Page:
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Pro-Human Cloning Essay by Jason K.


One of the latest medical and scientific breakthroughs has been the success of cloning. There has been a wide spread debate on whether or not scientists should try to clone a human. With this big debate on cloning going on, people are still asking themselves, "What is cloning?" Well, with the abilities to clone, sheep, cattle, and now primates, I'm left asking my self, "Why not humans?" It is evident that the affects of human cloning should be experimented with.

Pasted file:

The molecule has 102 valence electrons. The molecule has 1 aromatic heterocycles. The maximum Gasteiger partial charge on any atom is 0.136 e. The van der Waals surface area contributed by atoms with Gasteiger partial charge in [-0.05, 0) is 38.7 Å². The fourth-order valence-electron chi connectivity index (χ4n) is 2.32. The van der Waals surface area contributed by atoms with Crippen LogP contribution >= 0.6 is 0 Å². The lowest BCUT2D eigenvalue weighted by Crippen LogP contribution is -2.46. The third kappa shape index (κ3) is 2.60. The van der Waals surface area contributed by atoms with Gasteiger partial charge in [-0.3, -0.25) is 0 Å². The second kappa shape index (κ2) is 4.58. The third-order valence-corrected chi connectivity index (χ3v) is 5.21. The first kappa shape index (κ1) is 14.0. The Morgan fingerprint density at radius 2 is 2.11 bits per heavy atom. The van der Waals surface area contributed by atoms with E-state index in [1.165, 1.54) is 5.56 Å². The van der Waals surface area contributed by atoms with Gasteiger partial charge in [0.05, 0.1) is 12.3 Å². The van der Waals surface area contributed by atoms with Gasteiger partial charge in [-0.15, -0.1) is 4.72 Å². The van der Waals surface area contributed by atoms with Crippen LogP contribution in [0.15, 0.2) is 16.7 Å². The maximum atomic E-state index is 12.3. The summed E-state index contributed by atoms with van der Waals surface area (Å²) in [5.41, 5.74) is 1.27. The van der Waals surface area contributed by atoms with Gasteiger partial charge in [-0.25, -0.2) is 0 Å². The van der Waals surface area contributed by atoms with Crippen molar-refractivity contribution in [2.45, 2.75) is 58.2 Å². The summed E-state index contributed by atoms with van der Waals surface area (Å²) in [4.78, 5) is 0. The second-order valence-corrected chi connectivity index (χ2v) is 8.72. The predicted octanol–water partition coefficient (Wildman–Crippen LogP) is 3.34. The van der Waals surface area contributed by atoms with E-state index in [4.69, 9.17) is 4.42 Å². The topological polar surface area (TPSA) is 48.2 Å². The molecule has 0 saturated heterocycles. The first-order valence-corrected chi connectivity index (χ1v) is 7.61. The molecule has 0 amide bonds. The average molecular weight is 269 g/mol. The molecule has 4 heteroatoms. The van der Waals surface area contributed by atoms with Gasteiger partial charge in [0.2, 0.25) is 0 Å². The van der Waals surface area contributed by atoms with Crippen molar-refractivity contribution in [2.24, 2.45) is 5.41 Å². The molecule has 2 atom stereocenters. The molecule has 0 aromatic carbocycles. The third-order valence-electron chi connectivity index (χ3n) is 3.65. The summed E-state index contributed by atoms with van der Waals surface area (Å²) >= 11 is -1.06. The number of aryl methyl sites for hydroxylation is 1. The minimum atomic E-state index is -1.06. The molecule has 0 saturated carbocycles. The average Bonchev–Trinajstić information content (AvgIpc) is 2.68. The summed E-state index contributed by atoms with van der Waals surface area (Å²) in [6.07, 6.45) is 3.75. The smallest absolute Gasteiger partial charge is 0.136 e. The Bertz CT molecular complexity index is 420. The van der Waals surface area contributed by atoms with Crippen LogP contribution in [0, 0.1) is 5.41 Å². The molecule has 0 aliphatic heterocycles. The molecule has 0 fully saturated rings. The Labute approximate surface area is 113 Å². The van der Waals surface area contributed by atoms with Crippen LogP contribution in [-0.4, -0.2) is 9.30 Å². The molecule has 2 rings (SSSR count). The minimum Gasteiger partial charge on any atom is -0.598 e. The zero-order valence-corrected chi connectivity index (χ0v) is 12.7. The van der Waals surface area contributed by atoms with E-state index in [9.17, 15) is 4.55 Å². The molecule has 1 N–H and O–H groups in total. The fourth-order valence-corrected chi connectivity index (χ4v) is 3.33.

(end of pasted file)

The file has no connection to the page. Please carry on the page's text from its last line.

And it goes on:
With every revolutionary breakthrough there will come criticism and blind argument. People seem to think that human cloning would come with many mishaps along the way, including clones that resemble freaks or monsters. But, according to the recently published article called "The Case for Cloning Humans" by Dr. Steven Vere of Bolder Creek, California, human cloning is not the same as human genetic engineering. In human cloning, DNA is copied to create someone who is an exact twin of an existing person, and consequently not a monster or a freak. Dr. Vere continues that human genetic engineering would involve the modification of human DNA to create a person who may be unlike any person who previously existed. This could conceivably lead to the creation of very unusual individuals, even monsters. Human genetic engineering, while having vast positive potential, is indeed a very risky undertaking and should be conducted only with the greatest circumspection and oversight. Cloning is tame in comparison with genetic engineering. If you are afraid of human cloning, you are going to be petrified by human genetic engineering. The main people who oppose cloning are those whom belong to predominant American religions. The biggest of those religions, being Christianity, opposes cloning the most. I ask my self why, the Bible and the holy texts do not explicitly prohibit human cloning. Consequently, religious opposition to human cloning is not firmly based. There will nevertheless be many who think that cloning humans is "wrong" or "God's work." If Christians listen to themselves they would realize that "playing God" contradicts what they actually believe. According to their religion there is only one god and no human, or mortal, can be god or possess powers characteristic of a god, that's contradiction number one. Contradiction number two, god is all controlling, and what he says goes. Well, if cloning was against gods will he would just destroy it or (since he knows past, present and future) not even create the ability or process to clone in the first place. Christians should come around to agreeing with cloning sooner or later. This would follow their past 1000 years of decision making. Christians have fought every medical and technical advance since the first uses of anaesthetics during childbirth. They argued back then that a medication that hindered the pain of childbirth, went against the curse of childbirth that god had put on women. Once Christians found the usefulness of the drug they stopped bickering. Now it's common practice for Christian women to use anaesthetics during childbirth. I feel that the same thing will happen, and history will repeat itself in the way of cloning.